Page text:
Mob grazing his herd on limited areas of pasture and then opening up new areas to them each day avoids the degradation, loss of nutrients and the inhibition of new growth associated with overgrazing and over-rest. It’s a model that Whitten has honed over years of self-education and field testing.
The land he works, and more specifically the top couple or few millimeters of soil, are a particular area of focus, one that Whitten values in the manner a financial accountant or analyst views long-term capital. “That’s where it all comes together. If you can create the right conditions there the rest takes care of itself, microorganisms are stimulated and the natural processes flourish,” he says.
In what may be a largely unacknowledged first, Whitten at one time served as both the president of the local Cattleman’s Association and the local Sierra Club chapter. The two local groups actually held meetings together while Whitten held both these positions, and no one has admitted to any brawls having broken out. Unfortunately, when Whitten and supporters from both local organizations tried to push and lift some of their proposals to the state level they failed to take root; the distance between the two groups’ at the state level proved too great to bridge.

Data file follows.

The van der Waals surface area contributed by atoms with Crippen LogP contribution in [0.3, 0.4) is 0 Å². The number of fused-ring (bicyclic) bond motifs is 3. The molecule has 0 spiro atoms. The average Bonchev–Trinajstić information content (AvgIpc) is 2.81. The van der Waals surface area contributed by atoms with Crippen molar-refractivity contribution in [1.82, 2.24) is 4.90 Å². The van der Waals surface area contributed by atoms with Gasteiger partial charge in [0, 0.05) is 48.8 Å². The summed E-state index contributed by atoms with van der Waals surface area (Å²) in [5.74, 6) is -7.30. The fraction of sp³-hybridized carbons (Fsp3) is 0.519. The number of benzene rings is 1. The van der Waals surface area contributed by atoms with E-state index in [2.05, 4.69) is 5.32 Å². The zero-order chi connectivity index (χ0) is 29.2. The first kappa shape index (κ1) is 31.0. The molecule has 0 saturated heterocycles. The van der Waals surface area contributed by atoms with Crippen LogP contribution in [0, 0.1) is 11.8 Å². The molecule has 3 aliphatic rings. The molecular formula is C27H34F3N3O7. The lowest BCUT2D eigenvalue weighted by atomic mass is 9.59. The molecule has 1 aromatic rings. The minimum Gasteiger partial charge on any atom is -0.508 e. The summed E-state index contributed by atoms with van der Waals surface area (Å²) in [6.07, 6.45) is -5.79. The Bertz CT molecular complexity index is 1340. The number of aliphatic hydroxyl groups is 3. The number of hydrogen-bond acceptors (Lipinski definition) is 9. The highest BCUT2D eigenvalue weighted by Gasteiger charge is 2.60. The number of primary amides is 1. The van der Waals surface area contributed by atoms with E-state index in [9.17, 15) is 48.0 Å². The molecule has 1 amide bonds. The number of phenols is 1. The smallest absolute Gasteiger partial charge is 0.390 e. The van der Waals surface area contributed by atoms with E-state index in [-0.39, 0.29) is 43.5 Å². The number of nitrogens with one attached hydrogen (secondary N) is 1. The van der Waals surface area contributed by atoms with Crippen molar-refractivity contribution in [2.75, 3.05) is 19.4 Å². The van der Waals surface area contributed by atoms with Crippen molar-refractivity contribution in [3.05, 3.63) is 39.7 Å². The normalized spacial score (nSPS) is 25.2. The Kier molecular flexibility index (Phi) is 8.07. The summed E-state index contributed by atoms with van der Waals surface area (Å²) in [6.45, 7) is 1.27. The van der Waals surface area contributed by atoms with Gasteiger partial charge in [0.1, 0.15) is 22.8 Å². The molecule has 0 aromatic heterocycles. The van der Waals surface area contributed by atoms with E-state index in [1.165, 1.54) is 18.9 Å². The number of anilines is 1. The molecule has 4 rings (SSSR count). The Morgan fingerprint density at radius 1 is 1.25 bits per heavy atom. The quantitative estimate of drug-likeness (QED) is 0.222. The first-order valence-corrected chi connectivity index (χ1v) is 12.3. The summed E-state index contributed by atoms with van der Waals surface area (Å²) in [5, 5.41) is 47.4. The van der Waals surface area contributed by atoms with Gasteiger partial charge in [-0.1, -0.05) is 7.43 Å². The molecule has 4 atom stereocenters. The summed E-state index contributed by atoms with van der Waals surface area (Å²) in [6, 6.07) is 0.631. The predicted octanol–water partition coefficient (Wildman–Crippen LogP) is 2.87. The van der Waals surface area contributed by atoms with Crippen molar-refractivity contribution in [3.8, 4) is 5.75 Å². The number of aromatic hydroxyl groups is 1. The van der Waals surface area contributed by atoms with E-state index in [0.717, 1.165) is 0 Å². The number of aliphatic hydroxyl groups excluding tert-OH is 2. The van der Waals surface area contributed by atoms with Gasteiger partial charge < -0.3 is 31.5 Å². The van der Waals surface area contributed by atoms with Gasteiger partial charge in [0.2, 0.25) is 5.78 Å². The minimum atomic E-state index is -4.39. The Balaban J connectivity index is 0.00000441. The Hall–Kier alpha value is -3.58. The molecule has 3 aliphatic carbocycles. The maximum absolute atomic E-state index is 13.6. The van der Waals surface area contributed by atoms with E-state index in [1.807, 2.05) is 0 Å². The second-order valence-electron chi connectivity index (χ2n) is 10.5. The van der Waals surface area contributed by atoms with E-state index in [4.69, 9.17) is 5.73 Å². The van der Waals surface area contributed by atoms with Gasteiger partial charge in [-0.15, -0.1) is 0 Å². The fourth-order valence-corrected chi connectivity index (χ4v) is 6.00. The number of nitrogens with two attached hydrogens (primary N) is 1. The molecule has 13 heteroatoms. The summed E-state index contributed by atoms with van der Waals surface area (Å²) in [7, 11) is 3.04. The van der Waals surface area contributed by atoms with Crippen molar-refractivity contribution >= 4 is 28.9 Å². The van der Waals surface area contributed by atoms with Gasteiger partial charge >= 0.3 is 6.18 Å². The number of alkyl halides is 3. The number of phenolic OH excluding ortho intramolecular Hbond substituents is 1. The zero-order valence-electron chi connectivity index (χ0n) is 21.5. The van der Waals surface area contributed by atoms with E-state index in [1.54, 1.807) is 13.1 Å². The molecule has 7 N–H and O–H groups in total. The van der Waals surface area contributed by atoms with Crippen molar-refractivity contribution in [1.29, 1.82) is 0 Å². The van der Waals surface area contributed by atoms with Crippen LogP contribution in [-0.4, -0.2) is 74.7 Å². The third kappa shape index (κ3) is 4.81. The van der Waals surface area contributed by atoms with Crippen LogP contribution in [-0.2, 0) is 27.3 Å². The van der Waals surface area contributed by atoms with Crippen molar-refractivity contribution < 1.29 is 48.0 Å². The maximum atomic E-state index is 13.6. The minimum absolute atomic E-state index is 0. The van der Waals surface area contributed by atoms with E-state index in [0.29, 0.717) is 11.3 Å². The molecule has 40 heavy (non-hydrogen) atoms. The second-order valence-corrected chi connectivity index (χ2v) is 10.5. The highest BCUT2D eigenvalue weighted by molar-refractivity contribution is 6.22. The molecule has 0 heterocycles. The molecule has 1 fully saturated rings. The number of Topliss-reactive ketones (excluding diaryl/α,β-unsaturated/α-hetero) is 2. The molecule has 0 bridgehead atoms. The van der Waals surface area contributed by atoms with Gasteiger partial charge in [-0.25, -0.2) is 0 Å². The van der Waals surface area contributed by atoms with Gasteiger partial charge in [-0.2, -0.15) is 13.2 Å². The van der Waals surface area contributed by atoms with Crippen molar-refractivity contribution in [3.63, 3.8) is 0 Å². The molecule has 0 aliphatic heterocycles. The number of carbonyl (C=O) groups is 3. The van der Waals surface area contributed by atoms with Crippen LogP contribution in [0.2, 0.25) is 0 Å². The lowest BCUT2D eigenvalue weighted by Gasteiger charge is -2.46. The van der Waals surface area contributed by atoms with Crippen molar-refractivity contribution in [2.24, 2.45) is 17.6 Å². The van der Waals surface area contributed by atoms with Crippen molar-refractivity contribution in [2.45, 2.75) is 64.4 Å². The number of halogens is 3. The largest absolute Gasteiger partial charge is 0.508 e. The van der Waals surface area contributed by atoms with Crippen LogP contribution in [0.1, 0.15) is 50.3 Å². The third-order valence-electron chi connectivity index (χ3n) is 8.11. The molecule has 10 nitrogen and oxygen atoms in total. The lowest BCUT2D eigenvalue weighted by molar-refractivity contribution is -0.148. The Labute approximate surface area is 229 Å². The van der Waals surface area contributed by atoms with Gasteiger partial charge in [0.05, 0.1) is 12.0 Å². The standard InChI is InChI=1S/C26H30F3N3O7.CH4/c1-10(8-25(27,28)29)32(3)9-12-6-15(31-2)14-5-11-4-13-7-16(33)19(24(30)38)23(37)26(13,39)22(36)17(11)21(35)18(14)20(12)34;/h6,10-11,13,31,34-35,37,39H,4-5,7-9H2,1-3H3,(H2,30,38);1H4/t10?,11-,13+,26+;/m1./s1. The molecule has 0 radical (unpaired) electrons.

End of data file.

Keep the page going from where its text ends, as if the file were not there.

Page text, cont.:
Seeking an alternative to mowing and baling hay from the overgrown, over-rested pasture that has been stifling growth and pasture recovery it is responsible for managing, the U.S. Fish and Wildlife Service approached Whitten and Sullivan about grazing their herd across some of the arid, high mountain meadows that make up the Baca National Wildlife Refuge, part of the larger Great Sand Dunes National Park.
Working with the natural cycle
Using polywire, slim, lightweight metal fence posts and a small solar panel and energizer – essentially a car battery and step-up transformer enclosed in a portable hard plastic carrying case that looks like a small cooler – Whitten and Sullivan erect temporary enclosures bounded by electric fence.
Using the cattle’s natural herding tendencies and competition they remove old stagnant plant material that is stifling new growth. “That is returned in the form of dung and urine which ultimately becomes the fertilizer for the plants. Seeds are incorporated into the soil by the hooves as the dense herd moves across the land. We are only using a process under which both species evolved, cattle become the pollinators for the grass upon which they have always depended” Whitten explained.
In an arid, “brittle” environment where organic decay is slow, over-resting pasture is as unhealthy as overgrazing it, he continues. Moving the herd and intensively grazing areas of pasture sequentially mimics the way grazing herds, along with their predators, moved around and grazed rangelands in the past in response to changes in food, water supply and climate.
It’s a more labor- and planning-intensive form of ranching than what conventional ranchers in the West are used to, but a rewarding, satisfying and ecologically beneficial one, according to Whitten.
Initial results look encouraging. After a week of mob grazing his herd on the pasture, giving his herd an average of around four acres per day of new pasture, the cattle have cleaned up most of the old, slowly decaying organic material and trimmed down newer growth. Whitten opens up new areas each day, thereby assuring that previously grazed areas are not overgrazed and that the animals have a balanced diet of old and newer growth.